By Kathleen McKee, MS, MSW (in progress)
All kids have tough things that happen in their lives. Maybe they get pushed down on the playground and hurt their knee. Maybe worse, they are in a scary car accident or their sibling died.
Dr. Dan Siegel is an expert in brain development and in how to support children to help them make sense of events, emotions and their developing brains. He explains that they have an “upstairs brain” that can think things through and a “downstairs brain” that is about uncontrolled reactions. They also have a “right brain” (emotions and sensations) and a “left brain” (awareness of facts, events and use of language).
As caregivers, one of our jobs is to support children to help them INTEGRATE these brain parts which may be interacting chaotically. You can help them create more harmonious, regulated experiences as they grow. This is how we can help avoid traumatization when scary things happen!
An example that Dan Siegel gives in his seminal work, The Whole Brain Child, is that of Marco, age 2, who was in a car accident with his baby sitter, Sophia. Someone called 911 and the babysitter was taken away in an ambulance. Over the course of several weeks, Marco would say, “Eeah, woo woo.” His mother knew he was remembering how Sophia (Eeah) was taken away in the ambulance (woo woo). Supporting her son to integrate the memories and the experience of the traumatic event, she held him in that space for a while with some mirroring and acknowledgement by describing the experience and naming the likely feelings. She supported him to retell the story!
“Yes, you and Sophia were in a car accident, weren’t you? That was scary, wasn’t it? The car hit another car, and there was smoke.”
He held out his arms and started shaking them. “Yes, Sophia had a seizure, her body was reacting to being in the car that crashed into another car. You might have felt confused about why she was doing that.”
“Eaa woo woo” he said. “Yes, you heard the siren of the ambulance that came to help her and take her to doctors at the hospital. That was scary too, huh, seeing Sophia be taken away?”
“And remember when we went to see her yesterday? She is getting better, isn’t she?”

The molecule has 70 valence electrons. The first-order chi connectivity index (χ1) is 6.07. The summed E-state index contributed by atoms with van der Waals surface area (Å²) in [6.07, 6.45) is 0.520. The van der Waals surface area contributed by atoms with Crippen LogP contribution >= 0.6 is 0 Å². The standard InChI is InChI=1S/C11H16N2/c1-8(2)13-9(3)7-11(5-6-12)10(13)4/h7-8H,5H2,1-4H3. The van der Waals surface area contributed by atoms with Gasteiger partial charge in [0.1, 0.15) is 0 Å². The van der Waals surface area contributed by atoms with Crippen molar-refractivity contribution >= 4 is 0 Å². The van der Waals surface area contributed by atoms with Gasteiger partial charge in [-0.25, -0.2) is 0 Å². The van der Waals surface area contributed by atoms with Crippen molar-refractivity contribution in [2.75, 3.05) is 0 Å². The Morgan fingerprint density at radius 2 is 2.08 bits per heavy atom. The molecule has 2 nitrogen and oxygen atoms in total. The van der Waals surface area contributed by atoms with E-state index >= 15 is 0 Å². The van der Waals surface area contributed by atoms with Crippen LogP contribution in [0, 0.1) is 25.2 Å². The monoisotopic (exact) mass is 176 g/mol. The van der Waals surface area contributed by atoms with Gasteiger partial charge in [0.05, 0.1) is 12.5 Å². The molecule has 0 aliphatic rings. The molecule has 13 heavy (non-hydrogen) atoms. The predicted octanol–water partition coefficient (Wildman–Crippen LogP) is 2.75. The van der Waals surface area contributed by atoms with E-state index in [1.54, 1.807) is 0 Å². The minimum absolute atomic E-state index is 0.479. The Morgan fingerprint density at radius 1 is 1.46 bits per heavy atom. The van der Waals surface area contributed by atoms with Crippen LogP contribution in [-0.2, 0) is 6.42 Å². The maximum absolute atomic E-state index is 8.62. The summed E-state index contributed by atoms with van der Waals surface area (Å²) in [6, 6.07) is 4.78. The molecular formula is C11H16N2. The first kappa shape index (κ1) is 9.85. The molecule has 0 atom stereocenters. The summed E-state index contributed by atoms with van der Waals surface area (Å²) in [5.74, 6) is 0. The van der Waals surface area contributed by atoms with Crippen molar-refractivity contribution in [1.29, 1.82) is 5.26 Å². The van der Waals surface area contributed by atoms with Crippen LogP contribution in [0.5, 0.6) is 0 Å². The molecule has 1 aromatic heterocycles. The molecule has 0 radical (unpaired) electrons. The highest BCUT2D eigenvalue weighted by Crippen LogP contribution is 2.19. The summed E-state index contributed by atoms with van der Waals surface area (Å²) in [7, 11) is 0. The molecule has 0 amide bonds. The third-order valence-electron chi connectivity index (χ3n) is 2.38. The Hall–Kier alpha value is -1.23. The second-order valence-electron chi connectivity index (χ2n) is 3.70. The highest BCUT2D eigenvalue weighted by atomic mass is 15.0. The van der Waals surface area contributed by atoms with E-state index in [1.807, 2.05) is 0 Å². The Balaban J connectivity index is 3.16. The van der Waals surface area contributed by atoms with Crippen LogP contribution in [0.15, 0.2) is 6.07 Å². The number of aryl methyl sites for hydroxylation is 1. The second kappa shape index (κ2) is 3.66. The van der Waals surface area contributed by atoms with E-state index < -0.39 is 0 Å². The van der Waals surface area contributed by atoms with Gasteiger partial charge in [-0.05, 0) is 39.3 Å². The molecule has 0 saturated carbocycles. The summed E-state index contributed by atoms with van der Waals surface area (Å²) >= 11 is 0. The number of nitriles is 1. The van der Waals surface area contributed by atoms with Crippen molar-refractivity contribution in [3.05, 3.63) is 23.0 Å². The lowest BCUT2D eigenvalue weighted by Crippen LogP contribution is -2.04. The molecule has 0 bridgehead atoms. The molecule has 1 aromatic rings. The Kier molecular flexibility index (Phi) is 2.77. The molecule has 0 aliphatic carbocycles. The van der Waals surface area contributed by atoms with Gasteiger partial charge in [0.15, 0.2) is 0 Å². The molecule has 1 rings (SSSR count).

She did not try to distract, advise, or encourage him to change his feelings. Instead, she helped him retell the story with empathy and suggested words. This is how we can support our children to learn about what is happening to them inside and to not be traumatized by life’s tough events.
And if they are a little older, we can ask open-ended questions if it will support them to be with the experience and reassure them you are fully accepting of it all and ready to stay with them in it. Just receiving their truth of what happened, and supporting them to tell the story, is so powerful in healing their hearts and nervous systems.
Integrating scary things through storytelling is one technique that we will talk about in the upcoming 4-part online course Connecting with Children Ages 2-12: A Communication Class for Parents offered by Kathleen McKee. It will be all four Thursdays in April from 6:15-7:30pm. Please click here to learn more.
Using the work of Dan Siegel, we will talk about how parts of the brain of a young person are not integrated yet. We will do some exploring of the world of the child in context of their neurological development and how to respond in support of harmonious brain development.
Every class will include information about your child’s nervous system, skill-building, playing with real-life situations, handouts to use at home, and some assigned activities between classes.